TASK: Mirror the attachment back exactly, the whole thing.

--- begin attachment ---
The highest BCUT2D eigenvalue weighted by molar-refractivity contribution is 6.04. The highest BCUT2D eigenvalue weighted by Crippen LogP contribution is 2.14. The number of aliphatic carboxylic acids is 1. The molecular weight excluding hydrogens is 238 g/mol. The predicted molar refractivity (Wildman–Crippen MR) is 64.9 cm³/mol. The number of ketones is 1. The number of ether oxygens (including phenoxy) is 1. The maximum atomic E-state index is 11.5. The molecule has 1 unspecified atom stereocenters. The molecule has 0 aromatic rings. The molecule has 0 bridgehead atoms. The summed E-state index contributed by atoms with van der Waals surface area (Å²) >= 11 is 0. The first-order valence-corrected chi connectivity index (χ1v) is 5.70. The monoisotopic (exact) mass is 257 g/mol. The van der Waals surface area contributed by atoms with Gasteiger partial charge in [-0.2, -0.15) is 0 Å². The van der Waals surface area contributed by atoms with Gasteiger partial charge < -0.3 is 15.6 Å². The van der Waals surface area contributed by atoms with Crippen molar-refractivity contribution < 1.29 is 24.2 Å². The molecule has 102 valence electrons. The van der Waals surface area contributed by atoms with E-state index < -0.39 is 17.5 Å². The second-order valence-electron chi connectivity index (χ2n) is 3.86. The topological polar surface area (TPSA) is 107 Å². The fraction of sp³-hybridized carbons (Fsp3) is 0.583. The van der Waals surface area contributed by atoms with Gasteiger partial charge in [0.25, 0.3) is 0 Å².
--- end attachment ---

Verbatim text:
The highest BCUT2D eigenvalue weighted by molar-refractivity contribution is 6.04. The highest BCUT2D eigenvalue weighted by Crippen LogP contribution is 2.14. The number of aliphatic carboxylic acids is 1. The molecular weight excluding hydrogens is 238 g/mol. The predicted molar refractivity (Wildman–Crippen MR) is 64.9 cm³/mol. The number of ketones is 1. The number of ether oxygens (including phenoxy) is 1. The maximum atomic E-state index is 11.5. The molecule has 1 unspecified atom stereocenters. The molecule has 0 aromatic rings. The molecule has 0 bridgehead atoms. The summed E-state index contributed by atoms with van der Waals surface area (Å²) >= 11 is 0. The first-order valence-corrected chi connectivity index (χ1v) is 5.70. The monoisotopic (exact) mass is 257 g/mol. The van der Waals surface area contributed by atoms with Gasteiger partial charge in [-0.2, -0.15) is 0 Å². The van der Waals surface area contributed by atoms with Gasteiger partial charge < -0.3 is 15.6 Å². The van der Waals surface area contributed by atoms with Crippen molar-refractivity contribution < 1.29 is 24.2 Å². The molecule has 102 valence electrons. The van der Waals surface area contributed by atoms with E-state index < -0.39 is 17.5 Å². The second-order valence-electron chi connectivity index (χ2n) is 3.86. The topological polar surface area (TPSA) is 107 Å². The fraction of sp³-hybridized carbons (Fsp3) is 0.583. The van der Waals surface area contributed by atoms with Gasteiger partial charge in [0.25, 0.3) is 0 Å².